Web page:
The Residential Landlords Association has repeated its calls for a new housing court “to speed up justice for landlords and tenants.”
The RLA says it takes an average of 43 weeks for a landlord to regain possession of a property through the courts during which time they may not receive any rent; in turn, it says tenants would benefit by being able to take quicker action against landlords failing to provide accommodation to the legally required standards.
Freedom of Information data obtained by the RLA in 2016 found that among the 255 councils which responded, just 827 prosecutions had been taken out against landlords over the preceding five years following notices to improve a property being issued.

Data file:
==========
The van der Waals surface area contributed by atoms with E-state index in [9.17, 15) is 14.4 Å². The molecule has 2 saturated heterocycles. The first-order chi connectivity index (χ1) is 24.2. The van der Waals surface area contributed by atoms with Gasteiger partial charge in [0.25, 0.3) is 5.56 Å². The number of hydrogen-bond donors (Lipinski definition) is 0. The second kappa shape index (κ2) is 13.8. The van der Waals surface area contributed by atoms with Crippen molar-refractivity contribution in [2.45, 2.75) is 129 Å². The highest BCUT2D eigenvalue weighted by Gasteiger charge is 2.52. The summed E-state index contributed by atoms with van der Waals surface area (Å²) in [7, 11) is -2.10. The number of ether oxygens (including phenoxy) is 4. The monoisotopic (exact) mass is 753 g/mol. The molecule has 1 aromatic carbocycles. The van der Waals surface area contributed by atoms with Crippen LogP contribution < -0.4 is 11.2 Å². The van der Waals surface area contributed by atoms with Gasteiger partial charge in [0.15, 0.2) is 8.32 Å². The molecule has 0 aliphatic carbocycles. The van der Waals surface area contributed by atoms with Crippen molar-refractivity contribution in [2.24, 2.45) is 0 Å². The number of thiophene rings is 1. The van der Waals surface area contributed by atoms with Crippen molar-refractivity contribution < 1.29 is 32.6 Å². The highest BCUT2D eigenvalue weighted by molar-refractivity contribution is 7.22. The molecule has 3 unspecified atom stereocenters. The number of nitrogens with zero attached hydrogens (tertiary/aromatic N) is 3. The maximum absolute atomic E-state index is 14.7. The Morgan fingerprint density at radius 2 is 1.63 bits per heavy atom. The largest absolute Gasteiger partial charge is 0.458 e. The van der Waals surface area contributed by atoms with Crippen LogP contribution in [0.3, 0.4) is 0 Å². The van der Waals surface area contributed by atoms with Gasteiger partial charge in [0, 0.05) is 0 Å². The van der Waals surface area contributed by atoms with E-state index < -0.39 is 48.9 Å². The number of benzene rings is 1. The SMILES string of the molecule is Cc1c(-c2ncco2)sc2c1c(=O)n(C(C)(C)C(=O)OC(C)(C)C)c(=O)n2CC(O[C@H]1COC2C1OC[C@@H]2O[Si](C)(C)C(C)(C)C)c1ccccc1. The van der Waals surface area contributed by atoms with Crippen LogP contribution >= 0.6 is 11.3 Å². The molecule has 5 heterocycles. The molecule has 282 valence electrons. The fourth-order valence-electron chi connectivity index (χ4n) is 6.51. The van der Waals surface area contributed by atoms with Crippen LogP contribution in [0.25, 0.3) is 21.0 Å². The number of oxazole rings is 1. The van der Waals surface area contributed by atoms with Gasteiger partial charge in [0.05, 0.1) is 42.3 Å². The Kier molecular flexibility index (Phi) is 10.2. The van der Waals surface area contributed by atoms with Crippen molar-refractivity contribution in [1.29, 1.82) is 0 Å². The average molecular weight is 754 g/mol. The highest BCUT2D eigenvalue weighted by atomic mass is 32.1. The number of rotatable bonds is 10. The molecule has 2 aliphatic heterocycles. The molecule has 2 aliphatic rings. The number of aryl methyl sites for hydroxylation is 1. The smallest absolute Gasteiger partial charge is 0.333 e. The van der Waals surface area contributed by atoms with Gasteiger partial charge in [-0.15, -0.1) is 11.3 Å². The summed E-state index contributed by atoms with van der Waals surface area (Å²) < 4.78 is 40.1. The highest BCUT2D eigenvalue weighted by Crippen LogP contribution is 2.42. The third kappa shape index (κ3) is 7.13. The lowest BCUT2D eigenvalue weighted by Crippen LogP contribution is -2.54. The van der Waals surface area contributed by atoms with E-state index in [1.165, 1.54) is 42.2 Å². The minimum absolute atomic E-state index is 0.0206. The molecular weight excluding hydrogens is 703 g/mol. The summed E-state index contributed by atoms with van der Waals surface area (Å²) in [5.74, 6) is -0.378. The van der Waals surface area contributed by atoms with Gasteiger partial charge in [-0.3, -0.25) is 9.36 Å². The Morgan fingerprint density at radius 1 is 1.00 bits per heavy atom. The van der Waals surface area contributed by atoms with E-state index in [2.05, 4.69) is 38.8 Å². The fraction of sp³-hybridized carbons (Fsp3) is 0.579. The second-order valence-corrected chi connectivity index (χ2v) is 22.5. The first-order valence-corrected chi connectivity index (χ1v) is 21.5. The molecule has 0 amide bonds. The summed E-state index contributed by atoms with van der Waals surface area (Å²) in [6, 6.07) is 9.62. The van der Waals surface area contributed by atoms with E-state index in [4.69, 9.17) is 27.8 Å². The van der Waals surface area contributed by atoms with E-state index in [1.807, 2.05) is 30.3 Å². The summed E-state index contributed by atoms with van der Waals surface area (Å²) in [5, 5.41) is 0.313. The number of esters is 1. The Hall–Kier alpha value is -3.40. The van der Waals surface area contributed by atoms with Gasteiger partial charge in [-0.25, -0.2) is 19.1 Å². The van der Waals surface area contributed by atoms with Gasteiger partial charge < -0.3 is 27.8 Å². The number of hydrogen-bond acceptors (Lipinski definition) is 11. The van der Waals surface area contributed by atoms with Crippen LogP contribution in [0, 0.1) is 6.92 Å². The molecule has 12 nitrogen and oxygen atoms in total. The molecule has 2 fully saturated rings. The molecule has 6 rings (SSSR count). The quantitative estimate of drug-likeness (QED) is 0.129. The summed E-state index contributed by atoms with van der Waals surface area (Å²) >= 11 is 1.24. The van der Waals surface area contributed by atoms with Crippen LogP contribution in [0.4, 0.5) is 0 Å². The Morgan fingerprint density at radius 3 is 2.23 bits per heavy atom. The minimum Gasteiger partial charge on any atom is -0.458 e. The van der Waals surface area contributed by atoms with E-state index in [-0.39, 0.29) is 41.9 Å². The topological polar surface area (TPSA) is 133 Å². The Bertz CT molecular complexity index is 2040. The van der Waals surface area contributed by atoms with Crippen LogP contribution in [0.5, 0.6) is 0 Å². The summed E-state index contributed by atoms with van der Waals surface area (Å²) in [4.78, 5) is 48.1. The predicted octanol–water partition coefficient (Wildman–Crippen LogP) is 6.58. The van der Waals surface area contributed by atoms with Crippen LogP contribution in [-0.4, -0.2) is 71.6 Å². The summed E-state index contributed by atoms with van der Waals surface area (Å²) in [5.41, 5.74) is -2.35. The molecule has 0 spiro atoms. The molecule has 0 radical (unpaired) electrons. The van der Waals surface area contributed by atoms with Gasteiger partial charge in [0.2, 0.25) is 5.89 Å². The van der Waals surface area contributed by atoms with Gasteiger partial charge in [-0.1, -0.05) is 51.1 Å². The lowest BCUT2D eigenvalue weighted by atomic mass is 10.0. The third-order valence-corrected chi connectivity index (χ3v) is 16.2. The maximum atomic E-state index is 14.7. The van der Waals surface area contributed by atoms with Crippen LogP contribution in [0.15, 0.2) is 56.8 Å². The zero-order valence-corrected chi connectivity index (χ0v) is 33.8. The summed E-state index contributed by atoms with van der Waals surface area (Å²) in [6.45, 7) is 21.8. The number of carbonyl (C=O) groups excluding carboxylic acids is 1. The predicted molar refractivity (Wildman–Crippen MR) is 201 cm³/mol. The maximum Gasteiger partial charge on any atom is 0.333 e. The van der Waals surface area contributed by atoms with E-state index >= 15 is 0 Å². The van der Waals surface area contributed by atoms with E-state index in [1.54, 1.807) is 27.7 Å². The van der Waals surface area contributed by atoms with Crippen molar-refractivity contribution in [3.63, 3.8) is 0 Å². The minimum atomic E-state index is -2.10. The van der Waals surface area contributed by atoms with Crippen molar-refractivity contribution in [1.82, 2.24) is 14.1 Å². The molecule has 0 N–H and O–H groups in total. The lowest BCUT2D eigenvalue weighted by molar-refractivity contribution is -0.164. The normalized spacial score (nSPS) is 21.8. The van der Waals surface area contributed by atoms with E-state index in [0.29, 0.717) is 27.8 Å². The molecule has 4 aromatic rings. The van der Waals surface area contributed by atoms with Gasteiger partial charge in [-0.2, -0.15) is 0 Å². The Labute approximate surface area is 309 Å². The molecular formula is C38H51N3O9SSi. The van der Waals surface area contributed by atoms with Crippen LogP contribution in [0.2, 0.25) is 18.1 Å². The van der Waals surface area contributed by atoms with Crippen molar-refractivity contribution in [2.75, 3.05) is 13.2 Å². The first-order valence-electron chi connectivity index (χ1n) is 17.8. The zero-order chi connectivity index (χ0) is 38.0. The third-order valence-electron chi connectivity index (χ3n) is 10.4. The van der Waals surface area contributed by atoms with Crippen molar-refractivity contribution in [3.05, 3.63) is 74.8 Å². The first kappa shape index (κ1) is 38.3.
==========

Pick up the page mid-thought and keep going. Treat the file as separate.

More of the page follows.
The RLA argues that establishing new housing courts would enable landlords and tenants to more swiftly access justice to uphold their contractual rights in respect of property possession and for action against landlords breaching the law.
“The current court system is not fit for purpose. It takes too long and is too costly for landlords to repossess a property where tenants are not paying their rent, as well as for tenants to uphold their rights when faced with a landlord providing sub-standard housing” says RLA chairman Alan Ward.